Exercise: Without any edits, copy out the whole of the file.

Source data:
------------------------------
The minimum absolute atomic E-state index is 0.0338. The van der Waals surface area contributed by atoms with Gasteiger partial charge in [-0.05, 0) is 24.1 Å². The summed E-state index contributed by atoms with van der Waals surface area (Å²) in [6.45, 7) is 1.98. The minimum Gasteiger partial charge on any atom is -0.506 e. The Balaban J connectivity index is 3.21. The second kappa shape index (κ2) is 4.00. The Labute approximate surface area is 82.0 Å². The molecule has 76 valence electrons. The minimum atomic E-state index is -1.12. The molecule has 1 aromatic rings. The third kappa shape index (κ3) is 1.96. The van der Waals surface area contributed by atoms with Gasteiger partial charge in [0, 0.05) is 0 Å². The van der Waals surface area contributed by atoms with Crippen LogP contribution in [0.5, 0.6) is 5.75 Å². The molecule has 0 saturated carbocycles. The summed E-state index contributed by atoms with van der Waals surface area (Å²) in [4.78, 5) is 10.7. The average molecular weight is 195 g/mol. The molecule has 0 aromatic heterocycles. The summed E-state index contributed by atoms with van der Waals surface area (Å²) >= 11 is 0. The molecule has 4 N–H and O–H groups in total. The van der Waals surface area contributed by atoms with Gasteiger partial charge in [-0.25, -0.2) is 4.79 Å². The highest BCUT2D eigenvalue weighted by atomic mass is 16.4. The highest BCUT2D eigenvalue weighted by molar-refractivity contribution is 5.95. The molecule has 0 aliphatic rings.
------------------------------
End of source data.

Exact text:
The minimum absolute atomic E-state index is 0.0338. The van der Waals surface area contributed by atoms with Gasteiger partial charge in [-0.05, 0) is 24.1 Å². The summed E-state index contributed by atoms with van der Waals surface area (Å²) in [6.45, 7) is 1.98. The minimum Gasteiger partial charge on any atom is -0.506 e. The Balaban J connectivity index is 3.21. The second kappa shape index (κ2) is 4.00. The Labute approximate surface area is 82.0 Å². The molecule has 76 valence electrons. The minimum atomic E-state index is -1.12. The molecule has 1 aromatic rings. The third kappa shape index (κ3) is 1.96. The van der Waals surface area contributed by atoms with Gasteiger partial charge in [0, 0.05) is 0 Å². The van der Waals surface area contributed by atoms with Crippen LogP contribution in [0.5, 0.6) is 5.75 Å². The molecule has 0 saturated carbocycles. The summed E-state index contributed by atoms with van der Waals surface area (Å²) in [4.78, 5) is 10.7. The average molecular weight is 195 g/mol. The molecule has 0 aromatic heterocycles. The summed E-state index contributed by atoms with van der Waals surface area (Å²) >= 11 is 0. The molecule has 4 N–H and O–H groups in total. The van der Waals surface area contributed by atoms with Gasteiger partial charge in [-0.25, -0.2) is 4.79 Å². The highest BCUT2D eigenvalue weighted by atomic mass is 16.4. The highest BCUT2D eigenvalue weighted by molar-refractivity contribution is 5.95. The molecule has 0 aliphatic rings.